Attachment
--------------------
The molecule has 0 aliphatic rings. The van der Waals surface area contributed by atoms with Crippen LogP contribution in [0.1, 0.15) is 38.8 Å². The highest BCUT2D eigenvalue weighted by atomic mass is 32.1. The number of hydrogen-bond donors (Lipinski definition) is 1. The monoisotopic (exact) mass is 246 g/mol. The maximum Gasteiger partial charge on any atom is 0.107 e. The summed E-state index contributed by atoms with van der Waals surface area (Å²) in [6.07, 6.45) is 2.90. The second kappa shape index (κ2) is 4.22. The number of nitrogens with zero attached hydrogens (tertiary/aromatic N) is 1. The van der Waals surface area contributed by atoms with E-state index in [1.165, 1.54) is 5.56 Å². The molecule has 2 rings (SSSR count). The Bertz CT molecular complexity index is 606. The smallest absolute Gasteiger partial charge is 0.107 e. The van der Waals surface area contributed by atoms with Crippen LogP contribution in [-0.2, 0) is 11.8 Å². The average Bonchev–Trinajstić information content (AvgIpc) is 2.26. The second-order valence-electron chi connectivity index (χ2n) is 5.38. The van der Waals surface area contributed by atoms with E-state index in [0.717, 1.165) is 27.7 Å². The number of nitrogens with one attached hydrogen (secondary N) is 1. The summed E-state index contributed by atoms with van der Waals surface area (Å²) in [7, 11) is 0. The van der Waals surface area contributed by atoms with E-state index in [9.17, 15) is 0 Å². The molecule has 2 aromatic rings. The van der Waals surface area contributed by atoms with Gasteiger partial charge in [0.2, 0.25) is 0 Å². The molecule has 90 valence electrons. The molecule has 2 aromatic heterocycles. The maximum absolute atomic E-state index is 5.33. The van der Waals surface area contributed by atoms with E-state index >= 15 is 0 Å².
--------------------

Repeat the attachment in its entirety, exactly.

The molecule has 0 aliphatic rings. The van der Waals surface area contributed by atoms with Crippen LogP contribution in [0.1, 0.15) is 38.8 Å². The highest BCUT2D eigenvalue weighted by atomic mass is 32.1. The number of hydrogen-bond donors (Lipinski definition) is 1. The monoisotopic (exact) mass is 246 g/mol. The maximum Gasteiger partial charge on any atom is 0.107 e. The summed E-state index contributed by atoms with van der Waals surface area (Å²) in [6.07, 6.45) is 2.90. The second kappa shape index (κ2) is 4.22. The number of nitrogens with zero attached hydrogens (tertiary/aromatic N) is 1. The van der Waals surface area contributed by atoms with E-state index in [1.165, 1.54) is 5.56 Å². The molecule has 2 rings (SSSR count). The Bertz CT molecular complexity index is 606. The smallest absolute Gasteiger partial charge is 0.107 e. The van der Waals surface area contributed by atoms with Crippen LogP contribution in [-0.2, 0) is 11.8 Å². The average Bonchev–Trinajstić information content (AvgIpc) is 2.26. The second-order valence-electron chi connectivity index (χ2n) is 5.38. The van der Waals surface area contributed by atoms with E-state index in [0.717, 1.165) is 27.7 Å². The number of nitrogens with one attached hydrogen (secondary N) is 1. The summed E-state index contributed by atoms with van der Waals surface area (Å²) in [7, 11) is 0. The van der Waals surface area contributed by atoms with E-state index in [9.17, 15) is 0 Å². The molecule has 2 aromatic rings. The van der Waals surface area contributed by atoms with Gasteiger partial charge in [0.2, 0.25) is 0 Å². The molecule has 90 valence electrons. The molecule has 2 aromatic heterocycles. The maximum absolute atomic E-state index is 5.33. The van der Waals surface area contributed by atoms with E-state index >= 15 is 0 Å².